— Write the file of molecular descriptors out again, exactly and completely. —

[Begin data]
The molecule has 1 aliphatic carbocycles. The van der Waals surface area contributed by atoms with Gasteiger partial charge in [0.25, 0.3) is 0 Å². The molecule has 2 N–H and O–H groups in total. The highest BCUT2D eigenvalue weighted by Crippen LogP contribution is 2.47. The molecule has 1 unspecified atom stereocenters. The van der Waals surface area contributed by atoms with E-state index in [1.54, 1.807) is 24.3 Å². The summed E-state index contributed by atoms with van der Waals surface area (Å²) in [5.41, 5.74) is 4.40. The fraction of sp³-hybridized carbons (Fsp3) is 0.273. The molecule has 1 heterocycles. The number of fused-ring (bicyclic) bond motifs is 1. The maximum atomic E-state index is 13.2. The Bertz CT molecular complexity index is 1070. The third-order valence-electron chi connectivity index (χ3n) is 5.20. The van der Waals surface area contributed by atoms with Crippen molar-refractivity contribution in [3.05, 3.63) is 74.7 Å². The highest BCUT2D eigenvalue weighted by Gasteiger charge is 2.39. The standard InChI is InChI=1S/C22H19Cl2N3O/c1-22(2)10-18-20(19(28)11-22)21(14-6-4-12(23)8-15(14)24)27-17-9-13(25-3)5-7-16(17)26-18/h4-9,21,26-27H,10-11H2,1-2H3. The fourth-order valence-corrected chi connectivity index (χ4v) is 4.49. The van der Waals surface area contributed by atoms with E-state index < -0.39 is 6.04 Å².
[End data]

The molecule has 1 aliphatic carbocycles. The van der Waals surface area contributed by atoms with Gasteiger partial charge in [0.25, 0.3) is 0 Å². The molecule has 2 N–H and O–H groups in total. The highest BCUT2D eigenvalue weighted by Crippen LogP contribution is 2.47. The molecule has 1 unspecified atom stereocenters. The van der Waals surface area contributed by atoms with E-state index in [1.54, 1.807) is 24.3 Å². The summed E-state index contributed by atoms with van der Waals surface area (Å²) in [5.41, 5.74) is 4.40. The fraction of sp³-hybridized carbons (Fsp3) is 0.273. The molecule has 1 heterocycles. The number of fused-ring (bicyclic) bond motifs is 1. The maximum atomic E-state index is 13.2. The Bertz CT molecular complexity index is 1070. The third-order valence-electron chi connectivity index (χ3n) is 5.20. The van der Waals surface area contributed by atoms with Crippen molar-refractivity contribution in [3.05, 3.63) is 74.7 Å². The highest BCUT2D eigenvalue weighted by Gasteiger charge is 2.39. The standard InChI is InChI=1S/C22H19Cl2N3O/c1-22(2)10-18-20(19(28)11-22)21(14-6-4-12(23)8-15(14)24)27-17-9-13(25-3)5-7-16(17)26-18/h4-9,21,26-27H,10-11H2,1-2H3. The fourth-order valence-corrected chi connectivity index (χ4v) is 4.49. The van der Waals surface area contributed by atoms with E-state index < -0.39 is 6.04 Å².